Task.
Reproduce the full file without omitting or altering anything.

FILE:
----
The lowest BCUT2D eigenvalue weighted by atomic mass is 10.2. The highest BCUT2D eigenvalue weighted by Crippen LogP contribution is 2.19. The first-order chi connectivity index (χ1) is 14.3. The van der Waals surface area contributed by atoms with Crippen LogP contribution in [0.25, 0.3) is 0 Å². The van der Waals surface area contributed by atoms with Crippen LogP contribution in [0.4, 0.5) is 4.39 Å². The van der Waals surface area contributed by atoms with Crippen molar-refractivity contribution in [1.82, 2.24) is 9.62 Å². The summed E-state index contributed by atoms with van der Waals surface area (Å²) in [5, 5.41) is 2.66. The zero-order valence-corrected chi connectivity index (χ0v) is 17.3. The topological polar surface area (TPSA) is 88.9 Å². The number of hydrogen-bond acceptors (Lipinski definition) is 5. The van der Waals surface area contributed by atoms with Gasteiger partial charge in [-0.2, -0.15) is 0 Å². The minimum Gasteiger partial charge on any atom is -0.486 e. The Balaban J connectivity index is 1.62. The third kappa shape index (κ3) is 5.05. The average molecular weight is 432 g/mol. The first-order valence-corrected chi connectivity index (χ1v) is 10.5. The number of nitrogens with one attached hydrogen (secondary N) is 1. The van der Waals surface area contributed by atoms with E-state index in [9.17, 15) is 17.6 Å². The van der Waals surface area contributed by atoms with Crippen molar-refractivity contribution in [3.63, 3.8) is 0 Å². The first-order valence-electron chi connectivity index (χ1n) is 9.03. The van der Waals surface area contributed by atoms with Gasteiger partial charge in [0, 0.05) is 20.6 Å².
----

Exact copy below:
The lowest BCUT2D eigenvalue weighted by atomic mass is 10.2. The highest BCUT2D eigenvalue weighted by Crippen LogP contribution is 2.19. The first-order chi connectivity index (χ1) is 14.3. The van der Waals surface area contributed by atoms with Crippen LogP contribution in [0.25, 0.3) is 0 Å². The van der Waals surface area contributed by atoms with Crippen LogP contribution in [0.4, 0.5) is 4.39 Å². The van der Waals surface area contributed by atoms with Crippen molar-refractivity contribution in [1.82, 2.24) is 9.62 Å². The summed E-state index contributed by atoms with van der Waals surface area (Å²) in [5, 5.41) is 2.66. The zero-order valence-corrected chi connectivity index (χ0v) is 17.3. The topological polar surface area (TPSA) is 88.9 Å². The number of hydrogen-bond acceptors (Lipinski definition) is 5. The van der Waals surface area contributed by atoms with Gasteiger partial charge in [-0.2, -0.15) is 0 Å². The minimum Gasteiger partial charge on any atom is -0.486 e. The Balaban J connectivity index is 1.62. The third kappa shape index (κ3) is 5.05. The average molecular weight is 432 g/mol. The first-order valence-corrected chi connectivity index (χ1v) is 10.5. The number of nitrogens with one attached hydrogen (secondary N) is 1. The van der Waals surface area contributed by atoms with E-state index in [9.17, 15) is 17.6 Å². The van der Waals surface area contributed by atoms with Crippen molar-refractivity contribution in [3.63, 3.8) is 0 Å². The first-order valence-electron chi connectivity index (χ1n) is 9.03. The van der Waals surface area contributed by atoms with Gasteiger partial charge in [0, 0.05) is 20.6 Å².